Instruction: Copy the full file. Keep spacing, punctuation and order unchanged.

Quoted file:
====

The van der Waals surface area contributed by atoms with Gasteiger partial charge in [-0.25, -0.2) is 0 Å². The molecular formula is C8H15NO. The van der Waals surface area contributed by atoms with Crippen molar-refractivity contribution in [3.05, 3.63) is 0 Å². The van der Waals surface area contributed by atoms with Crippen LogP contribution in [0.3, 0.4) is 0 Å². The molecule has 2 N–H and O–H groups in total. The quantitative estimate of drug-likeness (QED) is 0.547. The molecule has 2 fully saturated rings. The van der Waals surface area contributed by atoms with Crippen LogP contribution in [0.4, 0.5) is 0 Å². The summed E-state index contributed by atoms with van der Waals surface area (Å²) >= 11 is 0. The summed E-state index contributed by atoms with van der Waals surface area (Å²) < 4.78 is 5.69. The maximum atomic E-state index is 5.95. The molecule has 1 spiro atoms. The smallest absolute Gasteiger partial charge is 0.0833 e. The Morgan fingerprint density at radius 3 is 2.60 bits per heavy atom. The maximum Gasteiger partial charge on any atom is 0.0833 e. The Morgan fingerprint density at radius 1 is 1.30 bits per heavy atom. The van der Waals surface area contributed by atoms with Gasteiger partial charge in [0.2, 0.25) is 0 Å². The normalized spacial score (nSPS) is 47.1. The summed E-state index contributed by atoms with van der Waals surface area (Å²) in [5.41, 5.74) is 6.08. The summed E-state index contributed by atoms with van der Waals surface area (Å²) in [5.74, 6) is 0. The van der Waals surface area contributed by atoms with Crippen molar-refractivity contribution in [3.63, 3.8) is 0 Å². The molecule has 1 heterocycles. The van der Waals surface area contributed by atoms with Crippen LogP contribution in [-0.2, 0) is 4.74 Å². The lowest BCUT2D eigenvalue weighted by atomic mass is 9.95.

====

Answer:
The van der Waals surface area contributed by atoms with Gasteiger partial charge in [-0.25, -0.2) is 0 Å². The molecular formula is C8H15NO. The van der Waals surface area contributed by atoms with Crippen molar-refractivity contribution in [3.05, 3.63) is 0 Å². The van der Waals surface area contributed by atoms with Crippen LogP contribution in [0.3, 0.4) is 0 Å². The molecule has 2 N–H and O–H groups in total. The quantitative estimate of drug-likeness (QED) is 0.547. The molecule has 2 fully saturated rings. The van der Waals surface area contributed by atoms with Crippen LogP contribution in [0.4, 0.5) is 0 Å². The summed E-state index contributed by atoms with van der Waals surface area (Å²) >= 11 is 0. The summed E-state index contributed by atoms with van der Waals surface area (Å²) < 4.78 is 5.69. The maximum atomic E-state index is 5.95. The molecule has 1 spiro atoms. The smallest absolute Gasteiger partial charge is 0.0833 e. The Morgan fingerprint density at radius 3 is 2.60 bits per heavy atom. The maximum Gasteiger partial charge on any atom is 0.0833 e. The Morgan fingerprint density at radius 1 is 1.30 bits per heavy atom. The van der Waals surface area contributed by atoms with Gasteiger partial charge in [0.2, 0.25) is 0 Å². The normalized spacial score (nSPS) is 47.1. The summed E-state index contributed by atoms with van der Waals surface area (Å²) in [5.41, 5.74) is 6.08. The summed E-state index contributed by atoms with van der Waals surface area (Å²) in [5.74, 6) is 0. The van der Waals surface area contributed by atoms with Crippen molar-refractivity contribution in [3.63, 3.8) is 0 Å². The molecule has 1 heterocycles. The van der Waals surface area contributed by atoms with Crippen LogP contribution in [-0.2, 0) is 4.74 Å². The lowest BCUT2D eigenvalue weighted by atomic mass is 9.95.